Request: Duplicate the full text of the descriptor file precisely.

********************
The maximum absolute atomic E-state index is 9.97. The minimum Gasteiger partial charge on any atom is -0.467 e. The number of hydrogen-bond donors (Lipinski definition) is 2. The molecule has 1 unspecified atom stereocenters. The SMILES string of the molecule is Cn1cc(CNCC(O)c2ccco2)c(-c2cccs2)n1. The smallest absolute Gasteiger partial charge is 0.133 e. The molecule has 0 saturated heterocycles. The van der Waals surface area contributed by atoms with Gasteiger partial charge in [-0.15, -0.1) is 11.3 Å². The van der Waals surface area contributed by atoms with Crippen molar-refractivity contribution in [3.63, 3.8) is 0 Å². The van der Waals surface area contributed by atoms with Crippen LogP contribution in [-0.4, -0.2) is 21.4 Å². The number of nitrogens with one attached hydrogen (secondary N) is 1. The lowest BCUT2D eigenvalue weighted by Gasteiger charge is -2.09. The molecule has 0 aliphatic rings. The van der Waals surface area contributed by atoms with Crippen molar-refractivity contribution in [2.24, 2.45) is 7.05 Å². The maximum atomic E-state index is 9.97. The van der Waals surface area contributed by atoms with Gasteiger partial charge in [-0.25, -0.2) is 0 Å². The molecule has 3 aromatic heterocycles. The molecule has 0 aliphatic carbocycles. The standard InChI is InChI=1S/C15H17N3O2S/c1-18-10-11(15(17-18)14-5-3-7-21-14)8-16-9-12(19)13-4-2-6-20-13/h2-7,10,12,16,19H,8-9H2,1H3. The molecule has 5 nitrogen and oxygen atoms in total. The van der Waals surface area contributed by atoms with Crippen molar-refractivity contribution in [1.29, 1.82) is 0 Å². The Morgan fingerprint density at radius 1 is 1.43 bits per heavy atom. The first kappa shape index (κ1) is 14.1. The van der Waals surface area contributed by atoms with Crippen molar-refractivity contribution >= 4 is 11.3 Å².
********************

The maximum absolute atomic E-state index is 9.97. The minimum Gasteiger partial charge on any atom is -0.467 e. The number of hydrogen-bond donors (Lipinski definition) is 2. The molecule has 1 unspecified atom stereocenters. The SMILES string of the molecule is Cn1cc(CNCC(O)c2ccco2)c(-c2cccs2)n1. The smallest absolute Gasteiger partial charge is 0.133 e. The molecule has 0 saturated heterocycles. The van der Waals surface area contributed by atoms with Gasteiger partial charge in [-0.15, -0.1) is 11.3 Å². The van der Waals surface area contributed by atoms with Crippen molar-refractivity contribution in [3.63, 3.8) is 0 Å². The van der Waals surface area contributed by atoms with Crippen LogP contribution in [-0.4, -0.2) is 21.4 Å². The number of nitrogens with one attached hydrogen (secondary N) is 1. The lowest BCUT2D eigenvalue weighted by Gasteiger charge is -2.09. The molecule has 0 aliphatic rings. The van der Waals surface area contributed by atoms with Crippen molar-refractivity contribution in [2.24, 2.45) is 7.05 Å². The maximum atomic E-state index is 9.97. The van der Waals surface area contributed by atoms with Gasteiger partial charge in [-0.25, -0.2) is 0 Å². The molecule has 3 aromatic heterocycles. The molecule has 0 aliphatic carbocycles. The standard InChI is InChI=1S/C15H17N3O2S/c1-18-10-11(15(17-18)14-5-3-7-21-14)8-16-9-12(19)13-4-2-6-20-13/h2-7,10,12,16,19H,8-9H2,1H3. The molecule has 5 nitrogen and oxygen atoms in total. The van der Waals surface area contributed by atoms with Crippen molar-refractivity contribution in [1.29, 1.82) is 0 Å². The Morgan fingerprint density at radius 1 is 1.43 bits per heavy atom. The first kappa shape index (κ1) is 14.1. The van der Waals surface area contributed by atoms with Crippen molar-refractivity contribution >= 4 is 11.3 Å².